The last book in Alvin Schwartz and Stephen Gammell's "Scary Stories to Tell in the Dark" is "Scary Stories 3: More Tales to Chill Your Bones".
Interestingly, this book was printed much later than the previous entry. While it was only a three year wait between the first and second book, the third installment in the series came almost a decade later. Perhaps after scarring the kids of the 80's for life Schwartz and Gammell decided to wait for a bit before messing with the next generation.
Whatever the reason for the hiatus, Schwartz and Gammell fell right back into their ghoulish groove and delivered yet another great collection of scary stories and disturbing illustrations. Once more, Schwartz focused on the retelling folk tales and urban legends. I recall that the stories in this particular book weren't my favorites, but there are certainly some standouts including, "Just Delicious", "Bess", "Harold", "The Dead Hand", and "The Dream".
Of course there are a few infamous stories, such as "The Red Spot" and "Sam's New Pet" which are mostly memorable because of their gross-out factor and jarring illustrations. (See below).
Then there are some stories that are unique to the series due to the fact that they are based on factual accounts, a first for Schwartz. "The Trouble" is a retelling of an account of a family haunted by poltergeist activity that was actually published in The New York Times and other newspapers in the 50's. Apparently, "Maybe You Will Remember" is based on a true story in which government officials, in order to avoid panic, covered up the death of a girl's mother when it was found out that she was a carrier of the plague.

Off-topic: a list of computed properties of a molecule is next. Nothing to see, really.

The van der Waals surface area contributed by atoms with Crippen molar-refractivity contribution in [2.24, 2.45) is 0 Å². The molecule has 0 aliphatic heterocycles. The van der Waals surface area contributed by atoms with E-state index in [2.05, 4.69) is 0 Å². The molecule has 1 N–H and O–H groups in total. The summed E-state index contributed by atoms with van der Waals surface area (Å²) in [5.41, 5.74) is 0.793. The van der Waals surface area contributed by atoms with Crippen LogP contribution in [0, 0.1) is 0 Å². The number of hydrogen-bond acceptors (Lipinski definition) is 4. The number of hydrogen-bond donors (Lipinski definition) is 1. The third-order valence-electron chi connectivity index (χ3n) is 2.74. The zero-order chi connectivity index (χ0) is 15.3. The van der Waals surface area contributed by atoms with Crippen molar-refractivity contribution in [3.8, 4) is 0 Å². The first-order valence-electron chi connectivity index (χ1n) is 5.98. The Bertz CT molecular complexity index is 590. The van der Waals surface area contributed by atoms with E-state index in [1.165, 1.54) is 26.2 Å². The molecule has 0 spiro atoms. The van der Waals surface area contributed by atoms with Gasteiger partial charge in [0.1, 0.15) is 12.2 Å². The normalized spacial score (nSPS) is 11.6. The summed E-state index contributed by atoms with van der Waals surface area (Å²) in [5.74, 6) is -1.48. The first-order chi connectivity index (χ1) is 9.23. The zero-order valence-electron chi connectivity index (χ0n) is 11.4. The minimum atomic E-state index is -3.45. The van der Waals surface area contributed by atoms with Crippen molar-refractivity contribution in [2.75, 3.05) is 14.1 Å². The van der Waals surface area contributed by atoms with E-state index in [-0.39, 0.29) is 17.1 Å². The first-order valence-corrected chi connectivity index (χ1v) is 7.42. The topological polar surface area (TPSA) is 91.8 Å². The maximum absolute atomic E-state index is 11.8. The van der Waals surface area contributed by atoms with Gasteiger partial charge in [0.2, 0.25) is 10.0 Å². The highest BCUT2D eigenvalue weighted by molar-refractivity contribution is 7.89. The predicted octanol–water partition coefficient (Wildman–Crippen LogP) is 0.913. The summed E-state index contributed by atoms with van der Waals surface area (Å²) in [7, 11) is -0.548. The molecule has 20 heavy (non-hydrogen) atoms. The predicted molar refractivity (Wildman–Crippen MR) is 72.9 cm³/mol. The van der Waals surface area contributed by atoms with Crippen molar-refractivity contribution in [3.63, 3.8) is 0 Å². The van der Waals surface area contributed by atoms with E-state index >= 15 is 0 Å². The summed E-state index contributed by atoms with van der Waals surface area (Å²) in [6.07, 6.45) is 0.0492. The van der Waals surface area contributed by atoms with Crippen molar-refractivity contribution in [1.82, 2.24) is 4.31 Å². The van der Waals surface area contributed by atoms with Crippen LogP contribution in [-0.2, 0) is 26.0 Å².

As always, however good the stories were, Gammell stole the show his amazingly creepy artwork. Once again, the shadowy, sinewy illustrations for each tale are visceral nightmare-scapes depicting notable moments from a story, or - much more terrifying - surreal and disorienting representations that fit a story's general nightmarish mood. While Gammell's artwork is instantly recognizable, it is interesting to see how his style has changed through the years which each book.
"Harold" is the story of a scarecrow that comes to life. My wife hates this one, but mainly because of one detail in the story, a part in which the scarecrow climbed on the roof and "trotted back and forth, like a horse on its hind legs." I'm not sure what kind of visual she gets from this part, but she says that it is disturbing to her for whatever reason.
Above is the illustrations for "The Red Spot" which is the particularly gross and disturbing as it tells of a girl who has the misfortune of a spider laying its eggs in an open sore on her face as she sleeps which develops into a mysterious boil, only for the eggs to hatch all at once later on and erupt from her face at the end of the story... Yeah, terrifying stuff!
Below is the illustration for "Sam's New Pet". This story is about a boys pet dog which his parents bring back with them from Mexico. In a twist ending, it is discovered that the dog is not quite what it seems, but younger readers are more perplexed by the fact that the illustration depicts some kind of nightmarish creature that surely no one would confuse for a dog!
As I've said before, the Scary Stories series holds a special place in my memories as being one of my first exposures into the horror genre. Unfortunately, there will likely be no more entries into the series as author Alvin Schwartz passed away in 1992. Even still, the Scary Stories series remains hugely popular among those that grew up with the books and those that are just discovering them for the first time!